Perhaps most importantly, my plan will only focus on strengthening and expanding the most-effective methods for reducing poverty - including taking steps to strengthen families by reducing domestic violence, rewarding fathers who do the right thing and giving parents the right to take time off from work to care for a sick child. That's why my plan includes expanding innovative programs like the Nurse-Family Partnership, a program that has nurses visit and train low-income first-time mothers, because it has been proven to have produced an average of five dollars in savings for every dollar invested and produced more than $28,000 in net savings for every high-risk family enrolled in the program. If my administration finds that one of its anti-poverty programs is not working, that program will be eliminated and funds will be routed to more effective uses.

Jen again:
This is the best, most comprehensive answer to the affordable housing crisis I've heard answered in the presidential campaign so far. This is exactly the type of dialogue we are hungry for so perhaps the mainstream media can take a page from our book next time they host a debate because no one and I mean no one should be asking about flag pins anymore.

If you want to see all of the questions and answers, head over to MOMocrats now.

Edited to say: We also asked the same questions of the Clinton campaign and have yet to hear back.

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Tuesday, April 29, 2008

Power to the People

So in case yesterday wasn't clear these five lovely and talented sisters asked me to help spread the word about an incredible act of community service, of ultimate kindness, of gigantic deliciousness, otherwise known as the pre-Blogher party. The one with all your bloganistas in one room reunited and feeling so good. Hell, even if you aren't coming to Blogher you can still come to our party. I mean, it's free, and it's for you. For you and you and you and you. For anyone who wants to come.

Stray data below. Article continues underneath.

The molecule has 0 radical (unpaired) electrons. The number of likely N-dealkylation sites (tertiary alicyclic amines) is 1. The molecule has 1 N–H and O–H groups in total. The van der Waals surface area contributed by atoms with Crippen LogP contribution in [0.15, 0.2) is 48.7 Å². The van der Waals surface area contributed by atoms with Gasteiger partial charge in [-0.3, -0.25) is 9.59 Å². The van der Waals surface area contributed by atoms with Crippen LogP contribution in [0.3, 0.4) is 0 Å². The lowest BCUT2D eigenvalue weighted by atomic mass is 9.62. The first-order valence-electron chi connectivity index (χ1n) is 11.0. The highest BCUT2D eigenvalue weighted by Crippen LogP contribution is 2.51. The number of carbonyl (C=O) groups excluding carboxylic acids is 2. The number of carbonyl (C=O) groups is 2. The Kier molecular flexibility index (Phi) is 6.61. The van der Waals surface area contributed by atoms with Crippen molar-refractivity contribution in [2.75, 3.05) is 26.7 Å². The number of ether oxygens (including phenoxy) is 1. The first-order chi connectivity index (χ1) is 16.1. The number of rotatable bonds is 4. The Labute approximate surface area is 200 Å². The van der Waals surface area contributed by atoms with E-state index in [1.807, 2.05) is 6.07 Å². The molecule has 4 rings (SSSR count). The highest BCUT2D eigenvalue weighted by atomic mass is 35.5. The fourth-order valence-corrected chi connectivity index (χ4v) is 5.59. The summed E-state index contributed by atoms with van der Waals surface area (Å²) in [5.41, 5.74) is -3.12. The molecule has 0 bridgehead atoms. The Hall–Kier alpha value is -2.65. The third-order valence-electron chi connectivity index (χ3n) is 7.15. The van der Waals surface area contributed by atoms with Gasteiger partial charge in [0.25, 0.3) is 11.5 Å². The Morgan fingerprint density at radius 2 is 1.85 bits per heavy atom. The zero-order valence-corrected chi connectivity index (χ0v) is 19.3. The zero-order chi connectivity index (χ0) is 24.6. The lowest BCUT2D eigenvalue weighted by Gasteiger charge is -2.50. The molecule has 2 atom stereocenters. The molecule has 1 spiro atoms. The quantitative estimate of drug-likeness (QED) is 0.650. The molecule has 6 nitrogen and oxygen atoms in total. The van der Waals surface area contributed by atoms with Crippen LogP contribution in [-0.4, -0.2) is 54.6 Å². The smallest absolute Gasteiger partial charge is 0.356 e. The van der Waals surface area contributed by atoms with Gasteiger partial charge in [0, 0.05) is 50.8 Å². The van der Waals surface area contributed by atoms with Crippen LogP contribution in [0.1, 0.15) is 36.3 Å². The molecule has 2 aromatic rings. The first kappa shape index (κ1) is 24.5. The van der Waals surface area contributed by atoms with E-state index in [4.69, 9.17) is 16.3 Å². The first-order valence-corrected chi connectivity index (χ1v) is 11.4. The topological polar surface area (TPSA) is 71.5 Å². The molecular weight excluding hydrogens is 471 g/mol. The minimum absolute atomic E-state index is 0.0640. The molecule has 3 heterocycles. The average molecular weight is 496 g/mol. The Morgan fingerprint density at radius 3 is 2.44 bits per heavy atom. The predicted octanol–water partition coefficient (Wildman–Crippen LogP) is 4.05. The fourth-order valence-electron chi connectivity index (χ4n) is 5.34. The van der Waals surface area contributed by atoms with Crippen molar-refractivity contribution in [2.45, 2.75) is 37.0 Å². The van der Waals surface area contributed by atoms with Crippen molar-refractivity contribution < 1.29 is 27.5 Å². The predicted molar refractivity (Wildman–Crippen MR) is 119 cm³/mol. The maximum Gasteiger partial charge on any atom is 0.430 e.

So without further ado, I give you The People's Party, held on Thursday, July 17th at the Westin in the Elizabethan Room at 8:00pm till whenever someone sets something on fire. If that wasn't clear and you need it fancier, it's all shimmery below too. All that matters is that you join us. If you are interested you can RSVP in her soft and velvety comments section or just tell me here and I'll pass it along for you because I'm nice like that. Featuring Special Guest Che Bloggess and her Hairdryer of Power via Live Streaming Feed (and you know, live in person because she's tricky like that)

The People's Party is brought to you by:

Izzy Mom
The Bloggess
One Plus Two
Mother Bumper
Velveteen Mind
Oh, The Joys

And these cats were crazy enough to want to sponsor the madness:

Monday, April 28, 2008

be sure to wear some flowers in your hair

It's a game of sorts and you are at Clue #5. Follow the breadcrumbs 1-6 because we've got a surprise and it's for you, for every single one of you who wants to come. Go on now, clickety click. Put it all together and it'll tell you what's what.

Either start at the beginning or follow the tease (heh, who's stalking who now, dudes).

What? It's not clear yet? Then you'll have to come back tomorrow for the Full Monty.

Saturday, April 26, 2008